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Pinnacle looks to buy out Datacentrix

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Datacentrix shareholders are being offered one Pinnacle share for every 2.6 Datacentrix shares they hold.
Datacentrix shareholders are being offered one Pinnacle share for every 2.6 Datacentrix shares they hold.

Pinnacle has upped its stake in integrated ICT systems provider Datacentrix and looks set to try acquire the rest of the shares it does not currently hold.

Pinnacle says it acquired 20 million Datacentrix ordinary shares from RMB Securities, pushing its stake in Datacentrix from just under 35% to 45%, and "intends to further increase" its interest in the company.

Because Pinnacle's shareholding in Datacentrix has surpassed 35%, the technology group is now required by the Companies Act to offer the remaining Datacentrix ordinary shareholders the same offer as the terms of the RMB deal.

BMI-TechKnowledge senior IT analyst Clinton Jacobs says it looks likely Pinnacle is gearing up to gain full control of Datacentrix as it would not have made this move without knowing the implications.

"We're not privy to Pinnacle's strategy but if they want to grow their footprint in the enterprise market segment and more specifically IT services as well, as a means of differentiation, this looks like a good step," adds Jacobs.

Pinnacle seems to be aiming for just that, saying the acquisition will "allow the company increased access to the fast-growing enterprise services market" as well as leverage synergies throughout the combined group and improve cost management.

"The initial share acquisition in 2013 was a strategic move for both Pinnacle Holdings and Datacentrix," according to Lise Hagen, research manager for software and IT services for Africa at IDC.

"The most obvious motivating factor for such an acquisition by a traditionally hardware-focused distributor such as Pinnacle is the diversification of business units and revenue streams, expansion and opportunities that exist within the market," she adds.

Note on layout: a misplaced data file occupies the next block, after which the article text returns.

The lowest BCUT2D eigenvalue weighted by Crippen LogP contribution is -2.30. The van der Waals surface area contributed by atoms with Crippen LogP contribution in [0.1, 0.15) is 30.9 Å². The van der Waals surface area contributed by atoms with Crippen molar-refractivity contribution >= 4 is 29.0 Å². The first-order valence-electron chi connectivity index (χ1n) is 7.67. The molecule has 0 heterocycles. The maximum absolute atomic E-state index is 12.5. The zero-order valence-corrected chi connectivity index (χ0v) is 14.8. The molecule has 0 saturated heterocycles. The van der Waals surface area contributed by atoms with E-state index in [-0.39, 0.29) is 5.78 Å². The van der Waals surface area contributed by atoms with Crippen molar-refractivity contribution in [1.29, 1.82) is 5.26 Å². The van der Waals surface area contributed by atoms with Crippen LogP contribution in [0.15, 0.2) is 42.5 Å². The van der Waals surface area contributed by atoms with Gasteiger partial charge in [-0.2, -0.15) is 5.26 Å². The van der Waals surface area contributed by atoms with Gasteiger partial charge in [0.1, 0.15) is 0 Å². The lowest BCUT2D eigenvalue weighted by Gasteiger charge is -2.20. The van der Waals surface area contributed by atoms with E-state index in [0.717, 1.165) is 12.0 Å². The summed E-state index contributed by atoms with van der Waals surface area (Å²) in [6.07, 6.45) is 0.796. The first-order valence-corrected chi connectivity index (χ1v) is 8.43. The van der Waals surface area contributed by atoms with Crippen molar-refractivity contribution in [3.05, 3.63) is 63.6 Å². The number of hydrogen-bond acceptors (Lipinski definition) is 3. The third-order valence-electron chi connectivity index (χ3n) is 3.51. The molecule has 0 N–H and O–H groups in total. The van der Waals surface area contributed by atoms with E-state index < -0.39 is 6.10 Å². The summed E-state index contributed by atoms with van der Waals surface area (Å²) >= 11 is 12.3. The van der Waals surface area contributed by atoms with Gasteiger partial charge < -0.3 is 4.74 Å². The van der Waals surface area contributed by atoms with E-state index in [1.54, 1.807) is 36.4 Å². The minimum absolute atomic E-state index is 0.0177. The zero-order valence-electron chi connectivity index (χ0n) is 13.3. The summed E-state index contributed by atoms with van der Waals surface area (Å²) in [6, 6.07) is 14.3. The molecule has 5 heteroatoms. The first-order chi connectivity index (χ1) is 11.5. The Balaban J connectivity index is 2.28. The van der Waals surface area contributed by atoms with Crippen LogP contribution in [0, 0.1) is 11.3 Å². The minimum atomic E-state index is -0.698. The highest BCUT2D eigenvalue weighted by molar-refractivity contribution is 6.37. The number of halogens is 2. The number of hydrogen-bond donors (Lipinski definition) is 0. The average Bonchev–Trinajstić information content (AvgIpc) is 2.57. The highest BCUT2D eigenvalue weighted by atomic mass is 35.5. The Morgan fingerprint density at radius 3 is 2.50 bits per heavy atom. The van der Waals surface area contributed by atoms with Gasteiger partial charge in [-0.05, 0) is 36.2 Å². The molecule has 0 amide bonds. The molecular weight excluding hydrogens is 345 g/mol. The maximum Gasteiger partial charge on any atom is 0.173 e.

"The ICT distribution environment is very competitive with little differentiation. Adding a larger portfolio and wrapping services around it provides them the ability to differentiate themselves from the competition," says Jacobs.

Consolidation trend

Hagen says mergers and acquisitions have played a significant role in shaping the current IT services competitor landscape, and she believes this trend will extend through 2015 and beyond. She says many IT services providers see mergers and acquisitions as a way to expand business units, diversify revenue streams, and access new verticals and locations.

"Accessing adjacent service offerings via acquisitions is also becoming attractive, as aptly demonstrated by telco and IT service provider actions. Providers also seek to forge stronger broad-based black economic empowerment profiles through acquisitions, to gain access to previously untapped client lists and larger, more lucrative, contracts," according to Hagen.

"It's a sign of a maturing industry where organic growth is challenging, with many players seeking to grow through acquisitions in existing or adjacent markets," says Jacobs.

Hagen says one should also not discount African expansion plans, as Datacentrix recently stated its intention to look north.

"Pinnacle has an established African presence. South African organisations are expanding into new target markets and new geographies, with new products and clients. Accordingly, IT providers are challenged to expand their geographical footprint, skill sets, and solutions. IT providers also have the opportunity to propose new technologies in order to address these changing market needs," says Hagen.

The numbers

The terms of the offer are that Datacentrix minority shareholders will get one Pinnacle share for every 2.6 Datacentrix shares they hold. This equates to a consideration of R4.90 per Datacentrix share.

Pinnacle says this offer represents an 8.8% premium on the 30-day volume-weighted average price of R4.50. By mid-morning trade, Datacentrix stock was worth R4.81, while Pinnacle was trading at R12.83.

If all shareholders agree, the deal would still need necessary approvals from the Takeover Regulation Panel, the South African Reserve Bank and the Johannesburg Stock Exchange.

"Pinnacle received approval from the Competition Authorities on 30 October 2013 in respect of the acquisition of Sanlam Private Equity's shareholding in Datacentrix, which approval included Pinnacle acquiring any further interest in Datacentrix up to 100% of Datacentrix's shares," according to a Pinnacle statement.

This means the offer will not be subject to any further Competition Commission approval.

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